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Increased catastrophe losses driven by the past winter's severe weather helped drive down first quarter property and casualty insurers' profitability 39.8% to $13.9 billion, according to an A.M. Best Co. Inc. first quarter financial review of the sector issued Monday.
Increased first quarter catastrophe losses of $1.8 billion compared with $772 million during the same period last year dragged heavily on results, which Best blamed mainly on the winter's polar vortex, according to “Polar Vortex Chills Industry Profits; Policyholders' Surplus Still Rises.”
“Losses related to the polar vortex — which brought record and near-record cold temperatures across much of the northern United States and pushed snow and icing conditions into much of the South — account for much of this increase,” Best said in its report.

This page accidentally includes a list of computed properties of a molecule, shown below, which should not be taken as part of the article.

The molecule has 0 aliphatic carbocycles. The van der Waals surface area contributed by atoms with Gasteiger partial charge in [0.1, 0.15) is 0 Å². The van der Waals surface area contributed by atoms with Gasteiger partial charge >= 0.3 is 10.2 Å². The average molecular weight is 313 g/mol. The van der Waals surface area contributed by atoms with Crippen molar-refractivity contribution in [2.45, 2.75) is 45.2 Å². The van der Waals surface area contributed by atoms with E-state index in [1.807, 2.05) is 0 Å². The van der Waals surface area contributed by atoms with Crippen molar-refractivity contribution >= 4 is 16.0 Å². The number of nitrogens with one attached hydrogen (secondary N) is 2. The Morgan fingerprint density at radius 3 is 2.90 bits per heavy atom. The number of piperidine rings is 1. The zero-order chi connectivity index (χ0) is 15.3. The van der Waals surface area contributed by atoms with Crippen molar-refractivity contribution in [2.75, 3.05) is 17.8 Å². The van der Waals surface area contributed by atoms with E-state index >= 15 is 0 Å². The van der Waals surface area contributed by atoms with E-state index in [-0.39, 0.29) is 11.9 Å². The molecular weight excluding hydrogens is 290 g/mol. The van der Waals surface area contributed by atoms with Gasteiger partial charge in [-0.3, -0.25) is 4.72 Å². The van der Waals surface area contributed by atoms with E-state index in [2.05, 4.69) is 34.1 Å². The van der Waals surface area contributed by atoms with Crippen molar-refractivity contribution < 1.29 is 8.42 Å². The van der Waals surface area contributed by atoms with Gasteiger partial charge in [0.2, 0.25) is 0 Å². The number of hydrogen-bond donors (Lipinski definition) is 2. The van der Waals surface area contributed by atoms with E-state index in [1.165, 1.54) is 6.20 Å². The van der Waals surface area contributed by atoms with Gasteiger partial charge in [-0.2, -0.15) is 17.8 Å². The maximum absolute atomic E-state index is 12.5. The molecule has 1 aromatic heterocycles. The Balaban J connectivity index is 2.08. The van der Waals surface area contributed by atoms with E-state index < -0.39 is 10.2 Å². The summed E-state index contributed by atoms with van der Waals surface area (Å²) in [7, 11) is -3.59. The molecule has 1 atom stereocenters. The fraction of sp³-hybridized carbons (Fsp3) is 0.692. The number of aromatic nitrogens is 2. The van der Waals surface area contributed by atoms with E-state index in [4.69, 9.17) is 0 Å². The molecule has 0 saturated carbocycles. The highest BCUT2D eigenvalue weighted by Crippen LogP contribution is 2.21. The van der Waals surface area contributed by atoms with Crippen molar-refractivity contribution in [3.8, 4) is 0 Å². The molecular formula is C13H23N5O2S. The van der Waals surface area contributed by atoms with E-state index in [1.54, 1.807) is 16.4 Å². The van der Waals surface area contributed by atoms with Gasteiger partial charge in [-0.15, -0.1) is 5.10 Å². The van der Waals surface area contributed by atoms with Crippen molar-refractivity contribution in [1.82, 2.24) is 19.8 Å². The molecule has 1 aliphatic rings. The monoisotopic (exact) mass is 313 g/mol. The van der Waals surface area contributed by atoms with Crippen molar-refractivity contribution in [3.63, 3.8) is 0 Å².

Underwriting continued to be profitable in the face of the increased catastrophe losses as the sector posted a first quarter combined ratio of 96.4% compared with 92.7% in the year-ago period. Net written premiums grew 2.7% to $122.6 million for the first quarter compared with growth of 4.6% during the first quarter of 2013.
“While companies continue to report increasing rates and exposures, the pace of that growth has dropped significantly,” Best said in the report.
After-tax return on equity fell to 2.1% for the quarter from 3.7% during first quarter 2013 while policyholders' surplus grew 9.8% to a record $671.8 billion at the end of the quarter, Best said.
Net investment income declined 15.2% to $11.2 billion from $13.2 billion in the year-ago period as “Persistently low interest rates continue to take a toll on the industry's investment returns,” said Best in the report.
January's extreme winter weather caused about $1.6 billion in U.S. insured losses, Aon Benfield Group Ltd.'s Impact Forecasting said Thursday in an analysis.